Kase & Druker, Garden City, N.Y. (James O. Druker and Paula Schwartz Frome of counsel), for appellants.
Ruskin Moscou Faltischek, P.C., Uniondale, N.Y. (Mark S. Mulholland and Jonathan C. Sullivan of counsel), for respondents Incorporated Village of Sea Cliff, Eileen Krieb, Claudia Moyne, Paul Marchese, Peter Hayes, Robert Haim, Elena Villafane, George Bevad, Thomas Powell, John Brady, Dina Epstein, James O'Donnell, Patricia Harrigan, John D. Nagy, Fred Eder, Gerard Izzo, Norman Parsons, Laurie Martone, Jeffrey Mongno, and Richard A. Siegel.
Kral, Clerkin, Redmond, Ryan, Perry & Van Etten, LLP, Melville, N.Y. (Thaddeus J. Rozanski of counsel), for respondents Board of Trustees, Zoning Board of Appeals and Planning Board for the Incorporated Village of Sea Cliff.
White, Cirrito & Nally, LLP, Hempstead, N.Y. (Michael L. Cirrito of counsel), for respondent David DeRienzis.
REINALDO E. RIVERA, J.P., CHERYL E. CHAMBERS, SHERI S. ROMAN, ROBERT J. MILLER, JJ.
DECISION & ORDER
In an action, inter alia, to recover damages pursuant to 42 USC § 1983 and to extinguish a restrictive covenant, the plaintiffs appeal from an order of the Supreme Court, Nassau County (Cozzens, Jr., J.), dated September 22, 2010, which granted the defendants' motion, in effect, for summary judgment dismissing the fourth, fifth, seventh, eighth, ninth, tenth, eleventh, and twelfth causes of action as barred by the doctrine of res judicata.
ORDERED that the order is affirmed, with one bill of costs to the respondents appearing separately and filing separate briefs.
After the plaintiffs commenced this action in the Supreme Court, Nassau County, the action was removed to the United States District Court for the Eastern District of New York (hereinafter the federal court) by reason of the federal-law claims asserted in the complaint. In an order dated January 9, 2009, the federal court (Wexler, J.), at the plaintiffs' request, dismissed, with prejudice, the first, second, third, and sixth causes of action asserted in the complaint, and remitted the plaintiffs' remaining claims for relief to the Supreme Court, Nassau County. In the order appealed from, the Supreme Court granted the defendants' motion, in effect, for summary judgment dismissing the remaining causes of action as barred by the doctrine of res judicata, based on a finding that the issues presented in this action were previously decided in a prior action brought by the plaintiffs in the federal court in 2004 (hereinafter the 2004 federal action) and a prior proceeding pursuant to CPLR article 78.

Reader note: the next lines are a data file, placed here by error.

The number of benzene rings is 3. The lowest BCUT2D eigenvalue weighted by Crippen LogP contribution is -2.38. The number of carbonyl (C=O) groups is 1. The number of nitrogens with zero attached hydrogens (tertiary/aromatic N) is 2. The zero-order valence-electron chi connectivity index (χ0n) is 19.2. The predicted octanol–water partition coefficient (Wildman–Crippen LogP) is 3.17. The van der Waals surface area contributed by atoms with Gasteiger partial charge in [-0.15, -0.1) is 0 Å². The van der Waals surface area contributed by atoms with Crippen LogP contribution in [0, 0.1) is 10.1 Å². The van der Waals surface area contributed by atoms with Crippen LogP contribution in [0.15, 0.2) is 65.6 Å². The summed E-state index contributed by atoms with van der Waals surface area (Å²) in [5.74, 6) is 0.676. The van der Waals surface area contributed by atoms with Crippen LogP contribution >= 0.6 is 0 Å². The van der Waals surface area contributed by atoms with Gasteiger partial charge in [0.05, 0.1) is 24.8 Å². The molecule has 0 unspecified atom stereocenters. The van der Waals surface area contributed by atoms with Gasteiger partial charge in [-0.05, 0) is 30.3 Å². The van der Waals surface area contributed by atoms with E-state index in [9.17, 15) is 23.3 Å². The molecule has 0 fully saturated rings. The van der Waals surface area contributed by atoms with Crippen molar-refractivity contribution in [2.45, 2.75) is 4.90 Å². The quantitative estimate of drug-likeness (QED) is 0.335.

The fifth, seventh, eighth, and ninth causes of action seek declaratory relief pertaining to the zoning ordinance of the defendant Incorporated Village of Sea Cliff, and certain zoning determinations made by the defendants. As "it is clear that the relief sought [by these causes of] action is essentially the same as that sought in the article 78 proceeding previously determined adversely to the plaintiff[s], and that the claims arise out of the same or related facts" (Pauk v Board of Trustees of City Univ. of N.Y., 111 A.D.2d 17, 20, affd 68 N.Y.2d 702), the Supreme Court properly granted those branches of the defendants' motion which were for summary judgment dismissing the fifth, seventh, eighth, and ninth causes of action as barred by the doctrine of res judicata.
The Supreme Court also properly granted those branches of the defendants' motion which were for summary judgment dismissing, as barred by the doctrine of res judicata, the tenth and eleventh causes of action, which sound in prima facie tort and intentional interference with contractual relations. Those causes of action arise out of the same series of transactions previously litigated in the 2004 federal action and in the CPLR article 78 proceeding (see Pitcock v Kasowitz, Benson, Torres & Friedman, LLP, 80 A.D.3d 453; Sakhuja v New York Med. Coll., 225 A.D.2d 391; Zarcone v Perry, 78 A.D.2d 70, 77-79, affd 55 N.Y.2d 782, cert denied 456 U.S. 979).
Although the fourth cause of action, which seeks to extinguish a restrictive covenant pursuant to RPAPL 1951, is not barred by the doctrine of res judicata, we nevertheless affirm so much of the order as granted that branch of the defendants' motion which was for summary judgment dismissing that cause of action, as the defendants established, prima facie, that the restrictive covenant was of actual and substantial benefit to the Village, and that the balancing of the equities does not favor the plaintiffs on this cause of action (see Chambers v Old Stone Hill Rd. Assoc., 1 N.Y.3d 424, 434; Neri's Land Improvement, LLC v J.J. Cassone Bakery, Inc., 65 A.D.3d 1312, 1314; New York City Economic Dev. Corp. v T.C. Foods Import & Export Co., Inc., 19 A.D.3d 568, 569). In opposition, the plaintiffs failed to raise a triable issue of fact.
As the plaintiffs correctly concede, the twelfth cause of action is not viable, as New York law does not recognize a separate cause of action for punitive damages (see Rocanova v Equitable ...